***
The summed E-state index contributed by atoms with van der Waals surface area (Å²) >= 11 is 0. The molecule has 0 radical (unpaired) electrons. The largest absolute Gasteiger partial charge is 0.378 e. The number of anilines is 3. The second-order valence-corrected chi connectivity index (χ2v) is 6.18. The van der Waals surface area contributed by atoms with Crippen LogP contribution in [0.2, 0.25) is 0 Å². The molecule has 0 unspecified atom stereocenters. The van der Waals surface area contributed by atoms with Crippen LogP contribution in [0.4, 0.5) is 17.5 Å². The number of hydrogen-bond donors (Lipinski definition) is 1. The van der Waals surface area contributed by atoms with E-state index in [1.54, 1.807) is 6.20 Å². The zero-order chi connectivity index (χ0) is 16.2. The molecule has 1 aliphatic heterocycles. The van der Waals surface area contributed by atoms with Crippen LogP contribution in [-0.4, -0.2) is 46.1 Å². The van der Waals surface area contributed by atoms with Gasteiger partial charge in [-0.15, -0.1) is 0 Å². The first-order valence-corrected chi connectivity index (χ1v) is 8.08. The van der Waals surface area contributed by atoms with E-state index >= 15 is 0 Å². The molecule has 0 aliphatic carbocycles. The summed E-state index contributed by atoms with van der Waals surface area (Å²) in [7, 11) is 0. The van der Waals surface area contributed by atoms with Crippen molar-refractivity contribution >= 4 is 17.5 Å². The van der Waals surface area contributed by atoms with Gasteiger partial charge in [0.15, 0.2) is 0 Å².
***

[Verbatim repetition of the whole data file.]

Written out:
The summed E-state index contributed by atoms with van der Waals surface area (Å²) >= 11 is 0. The molecule has 0 radical (unpaired) electrons. The largest absolute Gasteiger partial charge is 0.378 e. The number of anilines is 3. The second-order valence-corrected chi connectivity index (χ2v) is 6.18. The van der Waals surface area contributed by atoms with Crippen LogP contribution in [0.2, 0.25) is 0 Å². The molecule has 0 unspecified atom stereocenters. The van der Waals surface area contributed by atoms with Crippen LogP contribution in [0.4, 0.5) is 17.5 Å². The number of hydrogen-bond donors (Lipinski definition) is 1. The van der Waals surface area contributed by atoms with E-state index in [1.54, 1.807) is 6.20 Å². The zero-order chi connectivity index (χ0) is 16.2. The molecule has 1 aliphatic heterocycles. The van der Waals surface area contributed by atoms with Crippen LogP contribution in [-0.4, -0.2) is 46.1 Å². The van der Waals surface area contributed by atoms with Gasteiger partial charge in [-0.15, -0.1) is 0 Å². The first-order valence-corrected chi connectivity index (χ1v) is 8.08. The van der Waals surface area contributed by atoms with E-state index >= 15 is 0 Å². The molecule has 0 aliphatic carbocycles. The summed E-state index contributed by atoms with van der Waals surface area (Å²) in [7, 11) is 0. The van der Waals surface area contributed by atoms with Crippen molar-refractivity contribution >= 4 is 17.5 Å². The van der Waals surface area contributed by atoms with Gasteiger partial charge in [0.15, 0.2) is 0 Å².